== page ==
Editor Kendra McSweeney
Protected area downgrading, downsizing, and degazettement (PADDD) and its conservation implications
Article first published online: 19 OCT 2010
©2010 Wiley Periodicals, Inc.
Volume 4, Issue 1, pages 9–20, February 2011
How to Cite
Mascia, M. B. and Pailler, S. (2011), Protected area downgrading, downsizing, and degazettement (PADDD) and its conservation implications. Conservation Letters, 4: 9–20. doi: 10.1111/j.1755-263X.2010.00147.x
- Issue published online: 5 FEB 2011
- Article first published online: 19 OCT 2010
- Received , 25 May 2010, Accepted, 8 September 2010
- Conservation planning;
- forest carbon;
- land tenure;
- national parks;
- natural resource governance;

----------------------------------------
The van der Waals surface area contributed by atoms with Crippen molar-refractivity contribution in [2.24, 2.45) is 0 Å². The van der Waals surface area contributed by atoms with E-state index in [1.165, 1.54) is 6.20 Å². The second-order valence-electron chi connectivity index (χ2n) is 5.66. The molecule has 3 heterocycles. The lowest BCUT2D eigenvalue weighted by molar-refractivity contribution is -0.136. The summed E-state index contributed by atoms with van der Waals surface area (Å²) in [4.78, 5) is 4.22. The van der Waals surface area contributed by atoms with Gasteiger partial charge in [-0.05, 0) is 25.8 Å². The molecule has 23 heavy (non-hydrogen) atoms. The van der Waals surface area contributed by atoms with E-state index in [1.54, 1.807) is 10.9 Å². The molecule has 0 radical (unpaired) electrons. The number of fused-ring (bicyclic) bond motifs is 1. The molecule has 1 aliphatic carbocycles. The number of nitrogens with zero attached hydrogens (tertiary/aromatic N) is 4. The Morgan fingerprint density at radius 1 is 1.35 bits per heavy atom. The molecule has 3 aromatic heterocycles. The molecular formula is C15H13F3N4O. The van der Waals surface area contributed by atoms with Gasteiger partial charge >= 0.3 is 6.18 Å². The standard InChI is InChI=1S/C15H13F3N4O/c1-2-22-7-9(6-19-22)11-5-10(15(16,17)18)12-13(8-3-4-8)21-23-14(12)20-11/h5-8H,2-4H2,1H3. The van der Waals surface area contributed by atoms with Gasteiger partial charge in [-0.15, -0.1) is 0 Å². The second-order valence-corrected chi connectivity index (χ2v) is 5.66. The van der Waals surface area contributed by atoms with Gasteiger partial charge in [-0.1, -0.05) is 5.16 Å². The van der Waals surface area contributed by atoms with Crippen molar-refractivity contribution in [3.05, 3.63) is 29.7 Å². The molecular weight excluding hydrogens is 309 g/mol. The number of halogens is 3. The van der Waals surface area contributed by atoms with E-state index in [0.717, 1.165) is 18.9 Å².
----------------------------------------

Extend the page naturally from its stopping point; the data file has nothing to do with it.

National parks and other protected areas (PAs) are the foundation of global efforts to conserve biological diversity. Conservation policy and practice assume that PAs are permanent fixtures on the landscape, but scattered evidence points to widespread—yet largely overlooked—PA downgrading, downsizing, and degazettement (PADDD). As a preliminary investigation of PADDD and its implications for conservation science and policy, we explore the published literature and contemporary media reports. We identify 89 historic instances of PADDD, in 27 countries, since 1900. Contemporary accounts reveal that PADDD has recently occurred or is currently under consideration in at least 12 countries worldwide. Proximate causes of PADDD vary widely, but center on access to and use of natural resources. Case studies from India and South America highlight the fact that PAs are socially defined and socially constructed governance regimes, responsive to social pressures—including conservation demands—at local to global scales. PADDD challenges longstanding assumptions underlying conservation policy and practice, including efforts to reduce deforestation and forest degradation (REDD), and underscores the need for resilient and robust conservation strategies. Because many fundamental questions regarding PADDD remain unanswered, further research is required to understand this conservation phenomenon and develop tailored policy responses.